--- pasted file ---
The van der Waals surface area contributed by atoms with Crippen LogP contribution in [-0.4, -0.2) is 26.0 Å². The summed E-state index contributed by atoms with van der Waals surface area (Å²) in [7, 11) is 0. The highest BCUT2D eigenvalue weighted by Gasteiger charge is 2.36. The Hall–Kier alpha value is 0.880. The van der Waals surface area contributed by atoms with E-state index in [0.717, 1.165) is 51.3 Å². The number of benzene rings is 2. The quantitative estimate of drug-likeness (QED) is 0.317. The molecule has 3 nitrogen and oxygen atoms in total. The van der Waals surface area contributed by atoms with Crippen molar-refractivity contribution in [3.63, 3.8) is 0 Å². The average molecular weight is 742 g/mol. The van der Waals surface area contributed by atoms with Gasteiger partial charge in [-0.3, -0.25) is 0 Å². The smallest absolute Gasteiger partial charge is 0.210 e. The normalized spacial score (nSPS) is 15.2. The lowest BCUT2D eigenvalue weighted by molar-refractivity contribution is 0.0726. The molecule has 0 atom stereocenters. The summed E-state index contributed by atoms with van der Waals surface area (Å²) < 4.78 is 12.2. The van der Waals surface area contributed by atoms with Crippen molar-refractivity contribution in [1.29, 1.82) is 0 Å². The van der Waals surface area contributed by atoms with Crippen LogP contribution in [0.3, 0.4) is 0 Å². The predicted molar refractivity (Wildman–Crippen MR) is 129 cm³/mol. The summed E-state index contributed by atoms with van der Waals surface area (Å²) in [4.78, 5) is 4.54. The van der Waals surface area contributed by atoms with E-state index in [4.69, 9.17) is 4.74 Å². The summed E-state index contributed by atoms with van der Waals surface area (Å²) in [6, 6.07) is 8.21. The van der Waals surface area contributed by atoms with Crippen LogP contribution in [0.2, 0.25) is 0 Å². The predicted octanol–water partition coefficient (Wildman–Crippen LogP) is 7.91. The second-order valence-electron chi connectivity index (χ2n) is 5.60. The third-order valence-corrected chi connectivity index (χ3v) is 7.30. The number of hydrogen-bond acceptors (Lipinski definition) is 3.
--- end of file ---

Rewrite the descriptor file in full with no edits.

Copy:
The van der Waals surface area contributed by atoms with Crippen LogP contribution in [-0.4, -0.2) is 26.0 Å². The summed E-state index contributed by atoms with van der Waals surface area (Å²) in [7, 11) is 0. The highest BCUT2D eigenvalue weighted by Gasteiger charge is 2.36. The Hall–Kier alpha value is 0.880. The van der Waals surface area contributed by atoms with E-state index in [0.717, 1.165) is 51.3 Å². The number of benzene rings is 2. The quantitative estimate of drug-likeness (QED) is 0.317. The molecule has 3 nitrogen and oxygen atoms in total. The van der Waals surface area contributed by atoms with Crippen molar-refractivity contribution in [3.63, 3.8) is 0 Å². The average molecular weight is 742 g/mol. The van der Waals surface area contributed by atoms with Gasteiger partial charge in [-0.3, -0.25) is 0 Å². The smallest absolute Gasteiger partial charge is 0.210 e. The normalized spacial score (nSPS) is 15.2. The lowest BCUT2D eigenvalue weighted by molar-refractivity contribution is 0.0726. The molecule has 0 atom stereocenters. The summed E-state index contributed by atoms with van der Waals surface area (Å²) < 4.78 is 12.2. The van der Waals surface area contributed by atoms with Crippen molar-refractivity contribution in [1.29, 1.82) is 0 Å². The van der Waals surface area contributed by atoms with Crippen LogP contribution in [0.3, 0.4) is 0 Å². The predicted molar refractivity (Wildman–Crippen MR) is 129 cm³/mol. The summed E-state index contributed by atoms with van der Waals surface area (Å²) in [4.78, 5) is 4.54. The van der Waals surface area contributed by atoms with E-state index in [4.69, 9.17) is 4.74 Å². The summed E-state index contributed by atoms with van der Waals surface area (Å²) in [6, 6.07) is 8.21. The van der Waals surface area contributed by atoms with Crippen LogP contribution in [0.2, 0.25) is 0 Å². The predicted octanol–water partition coefficient (Wildman–Crippen LogP) is 7.91. The second-order valence-electron chi connectivity index (χ2n) is 5.60. The third-order valence-corrected chi connectivity index (χ3v) is 7.30. The number of hydrogen-bond acceptors (Lipinski definition) is 3.